8.3 CDMA2000

Besides GSM, Code Division Multiple Access (CDMA) is also a popular cellular technology used in the U.S. CDMA uses Spread Spectrum Technology (SST), which allows a unique code to be attached to each conversation and to spread conversations across wide segments of the cellular broadcast spectrum. Each receiver decodes on the same frequency segment as the sender. Because multiple signals can be transmitted over the same spectrum, CDMA allows many more conversations to be possible compared to other cellular technologies.

CDMA is used by Sprint PCS, Verizon Wireless, and AT&T. CDMA2000 is the latest generation of CDMA technology and is used on Sprint's PCS Vision network and Verizon Wireless's Express Network.

8.3.1 Using the AirPrime PC3200 CDMA2000 PC Card

Sprint's AirPrime PC3200 PCMCIA card operates on the CDMA2000 network. This card dances on the edge of 2.5G and 3G, boasting typical data speeds of between 50 and 70 Kbps. It is capable of a peak speed of 144 Kbps. Installing the AirPrime PC3200

Take the following steps to install the AirPrime PC3200:

  1. Install the provided software using the installation CD.

Tips for Road Warriors

Here are some tips for road warriors:

Use a wireless network whenever one is around. When you are traveling, such as on a train, you can manually switch to GPRS access. The downside is that GPRS access is slower and much more costly than wireless access. The theoretical speed of 40.2 Kbps is not achievable in practice. Expect performance of about 20+ Kbps.

Since GPRS is much slower and costs more, turn off image loading in your web browser when surfing the Web. This causes the web pages to load faster and save you money.

If your cellular provider supports a compressing proxy (See Section 8.4, later in this chapter), be sure to install and configure the software according to the instructions. Such a proxy server can increase speed and reduce your bandwidth consumption.

Speed for checking emails is acceptable when using GPRS. However, it is advisable to configure your email client to download message headers only; if someone sends you a multi-megabyte attachment or even a long message, it could take a long time to download and use up your bandwidth allotment. You can then decide on a message-by-message basis whether to view the message body and/or download attachments. You should also install a spam filter in your email application so as to avoid downloading huge junk emails just to delete them. Many email clients include some spam-blocking features, and typically analyze the email headers (rather than the body of the message) to determine whether a message is spam.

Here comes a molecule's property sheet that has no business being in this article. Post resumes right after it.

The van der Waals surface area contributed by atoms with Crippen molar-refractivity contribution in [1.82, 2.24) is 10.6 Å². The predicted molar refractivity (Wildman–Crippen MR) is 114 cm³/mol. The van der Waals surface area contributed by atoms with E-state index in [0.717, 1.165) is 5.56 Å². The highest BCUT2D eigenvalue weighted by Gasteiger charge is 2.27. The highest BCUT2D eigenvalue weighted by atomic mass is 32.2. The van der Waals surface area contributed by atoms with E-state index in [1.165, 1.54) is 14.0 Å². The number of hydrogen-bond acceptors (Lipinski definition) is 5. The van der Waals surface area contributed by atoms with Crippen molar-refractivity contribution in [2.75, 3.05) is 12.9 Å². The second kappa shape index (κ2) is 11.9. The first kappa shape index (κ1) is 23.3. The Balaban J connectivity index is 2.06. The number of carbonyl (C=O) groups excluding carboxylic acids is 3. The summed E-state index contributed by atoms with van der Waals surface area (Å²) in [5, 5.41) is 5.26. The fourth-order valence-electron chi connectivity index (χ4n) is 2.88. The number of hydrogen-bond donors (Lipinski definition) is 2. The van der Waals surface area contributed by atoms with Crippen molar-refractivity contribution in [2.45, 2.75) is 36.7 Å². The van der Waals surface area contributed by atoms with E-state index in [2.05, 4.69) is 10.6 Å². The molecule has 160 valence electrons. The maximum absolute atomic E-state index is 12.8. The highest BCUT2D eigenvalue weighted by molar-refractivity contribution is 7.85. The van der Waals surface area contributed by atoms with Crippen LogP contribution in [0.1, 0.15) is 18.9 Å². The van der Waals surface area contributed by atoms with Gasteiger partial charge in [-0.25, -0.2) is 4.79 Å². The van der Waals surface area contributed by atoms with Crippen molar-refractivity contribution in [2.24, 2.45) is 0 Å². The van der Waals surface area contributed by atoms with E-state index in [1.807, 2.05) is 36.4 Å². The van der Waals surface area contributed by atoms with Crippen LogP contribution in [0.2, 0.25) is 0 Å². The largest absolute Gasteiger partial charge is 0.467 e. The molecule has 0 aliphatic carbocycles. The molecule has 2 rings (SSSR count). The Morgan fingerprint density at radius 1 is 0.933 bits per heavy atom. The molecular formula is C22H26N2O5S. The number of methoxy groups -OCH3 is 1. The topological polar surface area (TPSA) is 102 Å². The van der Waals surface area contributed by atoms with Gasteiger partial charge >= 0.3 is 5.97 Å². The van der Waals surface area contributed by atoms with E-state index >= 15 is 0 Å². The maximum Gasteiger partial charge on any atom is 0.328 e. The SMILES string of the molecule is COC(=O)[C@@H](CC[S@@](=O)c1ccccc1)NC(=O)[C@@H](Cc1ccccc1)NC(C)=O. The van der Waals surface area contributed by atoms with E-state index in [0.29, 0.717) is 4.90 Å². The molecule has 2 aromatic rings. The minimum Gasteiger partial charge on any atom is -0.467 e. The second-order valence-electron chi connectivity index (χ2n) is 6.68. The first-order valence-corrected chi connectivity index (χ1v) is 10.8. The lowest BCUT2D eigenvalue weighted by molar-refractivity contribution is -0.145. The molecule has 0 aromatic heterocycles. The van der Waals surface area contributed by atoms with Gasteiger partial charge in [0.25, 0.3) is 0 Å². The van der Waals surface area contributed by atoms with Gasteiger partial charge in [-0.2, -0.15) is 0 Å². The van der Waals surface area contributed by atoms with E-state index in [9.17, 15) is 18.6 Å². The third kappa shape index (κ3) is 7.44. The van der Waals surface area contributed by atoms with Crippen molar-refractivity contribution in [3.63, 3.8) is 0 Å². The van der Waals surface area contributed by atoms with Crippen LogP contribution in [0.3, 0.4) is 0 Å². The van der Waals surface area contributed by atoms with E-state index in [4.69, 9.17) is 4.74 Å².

Make full use of the SMS feature. Sending SMS messages may be cheaper than making a voice call. Use SMS instead of voice calls: you can type them with the keyboard on your notebook and they will be delivered quickly.

  1. Insert the card into a PCMCIA slot on your notebook.

  2. Windows XP will search for the appropriate drivers using wizards. Select the option "Install the software automatically", and then select Continue Anyway to continue with the installation.

  3. When the software installation is complete, you need to activate the card (see the following section). Activating the AirPrime PC3200

Before you can use the card, you need to activate it, which connects your account to the card and allows it to get on the Sprint PCS Vision network. Unlike with GSM/GPRS adapters and phones, CDMA does not use a SIM card, so your identity is connected with the account information you supply during this procedure.

After the software installation is complete, the Activation Wizard appears and provides you with the following sequence:

  1. The first screen (Figure 8-20) provides you with basic information about the activation sequence. If you don't already have an activation code and phone number, follow the instructions on this screen to obtain them.

    Figure 8-20. Sprint PCS Vision Activation Wizard
  2. In the following screens, supply your activation code, phone number, and MSID (this may be the same as the phone number). When this sequence is complete, the final screen of the Activation Wizard appears (Figure 8-21).